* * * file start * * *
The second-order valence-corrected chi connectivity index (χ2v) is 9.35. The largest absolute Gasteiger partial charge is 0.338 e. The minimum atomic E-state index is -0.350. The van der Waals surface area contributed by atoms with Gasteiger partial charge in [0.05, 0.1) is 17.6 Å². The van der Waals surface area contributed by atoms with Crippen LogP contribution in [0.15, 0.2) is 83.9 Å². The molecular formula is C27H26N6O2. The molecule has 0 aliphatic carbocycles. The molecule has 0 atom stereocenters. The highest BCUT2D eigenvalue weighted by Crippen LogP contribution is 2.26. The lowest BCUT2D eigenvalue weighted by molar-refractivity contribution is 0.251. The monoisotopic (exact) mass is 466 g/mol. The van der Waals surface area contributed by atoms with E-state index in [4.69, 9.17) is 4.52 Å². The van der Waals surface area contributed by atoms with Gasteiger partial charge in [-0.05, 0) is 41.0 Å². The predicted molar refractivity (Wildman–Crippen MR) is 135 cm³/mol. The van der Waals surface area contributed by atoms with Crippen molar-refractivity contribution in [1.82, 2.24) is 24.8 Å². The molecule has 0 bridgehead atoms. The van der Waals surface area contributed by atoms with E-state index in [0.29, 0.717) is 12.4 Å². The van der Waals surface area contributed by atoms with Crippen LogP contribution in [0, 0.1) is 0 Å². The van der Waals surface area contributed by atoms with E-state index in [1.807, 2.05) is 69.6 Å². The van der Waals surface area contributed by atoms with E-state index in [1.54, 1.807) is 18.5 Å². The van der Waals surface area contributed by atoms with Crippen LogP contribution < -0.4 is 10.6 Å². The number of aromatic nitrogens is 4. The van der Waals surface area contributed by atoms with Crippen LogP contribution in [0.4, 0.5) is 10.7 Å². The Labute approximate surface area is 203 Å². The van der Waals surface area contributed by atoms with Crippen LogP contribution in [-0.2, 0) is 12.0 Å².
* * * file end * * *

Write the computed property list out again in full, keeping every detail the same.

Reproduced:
The second-order valence-corrected chi connectivity index (χ2v) is 9.35. The largest absolute Gasteiger partial charge is 0.338 e. The minimum atomic E-state index is -0.350. The van der Waals surface area contributed by atoms with Gasteiger partial charge in [0.05, 0.1) is 17.6 Å². The van der Waals surface area contributed by atoms with Crippen LogP contribution in [0.15, 0.2) is 83.9 Å². The molecular formula is C27H26N6O2. The molecule has 0 aliphatic carbocycles. The molecule has 0 atom stereocenters. The highest BCUT2D eigenvalue weighted by Crippen LogP contribution is 2.26. The lowest BCUT2D eigenvalue weighted by molar-refractivity contribution is 0.251. The monoisotopic (exact) mass is 466 g/mol. The van der Waals surface area contributed by atoms with E-state index in [4.69, 9.17) is 4.52 Å². The van der Waals surface area contributed by atoms with Gasteiger partial charge in [-0.05, 0) is 41.0 Å². The predicted molar refractivity (Wildman–Crippen MR) is 135 cm³/mol. The van der Waals surface area contributed by atoms with Crippen molar-refractivity contribution in [1.82, 2.24) is 24.8 Å². The molecule has 0 bridgehead atoms. The van der Waals surface area contributed by atoms with E-state index in [0.29, 0.717) is 12.4 Å². The van der Waals surface area contributed by atoms with Crippen LogP contribution in [0, 0.1) is 0 Å². The van der Waals surface area contributed by atoms with E-state index in [1.807, 2.05) is 69.6 Å². The van der Waals surface area contributed by atoms with E-state index in [1.54, 1.807) is 18.5 Å². The van der Waals surface area contributed by atoms with Crippen LogP contribution < -0.4 is 10.6 Å². The number of aromatic nitrogens is 4. The van der Waals surface area contributed by atoms with Crippen LogP contribution in [0.4, 0.5) is 10.7 Å². The Labute approximate surface area is 203 Å². The van der Waals surface area contributed by atoms with Crippen LogP contribution in [-0.2, 0) is 12.0 Å².